WORTHING, UK — The Dome Cinema had its final show on Saturday, 23rd July. The last film was “Pollyanna” starring Mary Pickford. As this was an archive print from UCLA, the show had to be run on two projectors. The normal FP20 xenon with tower and one of the original Simplex E7 projectors with carbon arc and 2000 ft spoolboxes that is still installed. This was the opening film in 1921.
The evening finished with “The Smallest Show On Earth” (UK 1957). The cinema should re-open in August 2006. The work is being financed by a Lottery grant and English Heritage.
July 26, 2005
MOORE, OK — A new, $30 Million, 20-screen movie theater is set to open in Moore. The theater is being built by Warren Theaters of Wichita, Kansas. The multiplex will be 150,000 sqaure feet and will occupy 25 acres of land. Auditorium capacities will range from 175 to 700 seats, with a total capacity of 7000.
The theater will allow only adults into a balcony area with love seats and cocktails and also feature a sit-down family restaurant in the lobby.
July 19, 2005
HAVANA, IL — After almost three months in the dark, the historic Lawford Theatre will reopen July 22 at 7:00 pm with a showing of “War of the Worlds,” according to its new owners.
The 1914 theater was shuttered in April after a former manager was jailed for failure to pay child support in Missouri. In June Mike Novelli, President of Grande Venues, signed a one year lease with an option to purchase the entire theatre building which includes an apartment and storefront.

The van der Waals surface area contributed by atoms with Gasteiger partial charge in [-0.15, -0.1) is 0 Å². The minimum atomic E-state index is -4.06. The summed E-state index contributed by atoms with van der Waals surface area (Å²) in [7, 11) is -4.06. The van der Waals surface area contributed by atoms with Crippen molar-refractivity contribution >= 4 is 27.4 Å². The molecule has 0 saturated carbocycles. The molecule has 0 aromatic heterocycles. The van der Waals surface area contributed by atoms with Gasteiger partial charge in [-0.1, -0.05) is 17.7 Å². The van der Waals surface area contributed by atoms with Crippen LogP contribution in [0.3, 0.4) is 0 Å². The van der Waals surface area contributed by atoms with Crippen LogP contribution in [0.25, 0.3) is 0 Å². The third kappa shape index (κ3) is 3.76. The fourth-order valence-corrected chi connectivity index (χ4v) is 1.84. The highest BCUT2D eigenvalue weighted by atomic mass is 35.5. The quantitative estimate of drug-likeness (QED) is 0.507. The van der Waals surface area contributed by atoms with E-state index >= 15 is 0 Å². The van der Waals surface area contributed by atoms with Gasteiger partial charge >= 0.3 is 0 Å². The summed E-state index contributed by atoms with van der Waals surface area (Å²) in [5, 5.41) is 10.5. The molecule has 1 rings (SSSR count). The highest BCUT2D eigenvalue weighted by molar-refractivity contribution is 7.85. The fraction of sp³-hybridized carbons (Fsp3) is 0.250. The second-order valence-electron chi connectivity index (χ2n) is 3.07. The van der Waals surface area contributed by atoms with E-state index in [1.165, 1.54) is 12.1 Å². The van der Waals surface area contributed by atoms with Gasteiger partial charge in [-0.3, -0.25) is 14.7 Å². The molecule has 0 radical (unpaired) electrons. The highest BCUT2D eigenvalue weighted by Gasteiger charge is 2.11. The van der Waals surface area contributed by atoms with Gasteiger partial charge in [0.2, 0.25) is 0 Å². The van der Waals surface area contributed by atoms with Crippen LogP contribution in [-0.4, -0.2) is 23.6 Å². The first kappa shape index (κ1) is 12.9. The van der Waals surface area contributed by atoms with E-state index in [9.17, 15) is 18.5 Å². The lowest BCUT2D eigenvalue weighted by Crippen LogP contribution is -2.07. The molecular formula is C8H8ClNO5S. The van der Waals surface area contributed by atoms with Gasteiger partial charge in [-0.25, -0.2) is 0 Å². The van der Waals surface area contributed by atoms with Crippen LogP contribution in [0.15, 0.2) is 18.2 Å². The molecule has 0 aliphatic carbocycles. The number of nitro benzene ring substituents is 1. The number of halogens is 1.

The theatre manager, Todd Porter, installed sound and projection equipment removed by the former manager over the weekend.
Novelli indicated that concerts and live plays would be featured in the 400 seat theatre. “Concerts, plays, magicians, story tellers, or anyone who would like to produce a show or rent the theatre should contact us,” Novelli said.
Movies will be every night at 7:00 pm with a bargain matinee on Saturday and Sunday. Adults ate $5.00, children are $3.00.
July 18, 2005
BERKELEY, CA — On July 28, the Elmwood Theater is scheduled to reopen, according to a statement by operator Greg King on July 11.
The theater, owned by the Elmwood Theater Foundation, which consists of local merchants and residents, was closed last fall due to sewer damage. Repairs were originaly scheduled to be complete by Thanksgiving, but a series of delays stalled the project. In addition, it was also learned that seismic upgrading was neeeded.
Though not all of the work will be complete by July 28, word is optimistic concerning what patrons wil find in the newly-renovated theater.
“There wiill be new seats, new floors, new carpets,” Elmwood Foundation member John Moriarty said. “When it opens it will be wonderful.”
For more details, checkout this story from the Berkeley Daily Planet.
July 5, 2005
“It’s not fun anymore,” said Peter Spodick. “It should be fun: you make people happy, charge a small price, make a week’s pay. But we’re not able to do it.”
The article also states that the Criterion Cinemas is “struggling to draw audiences”, which is not the case.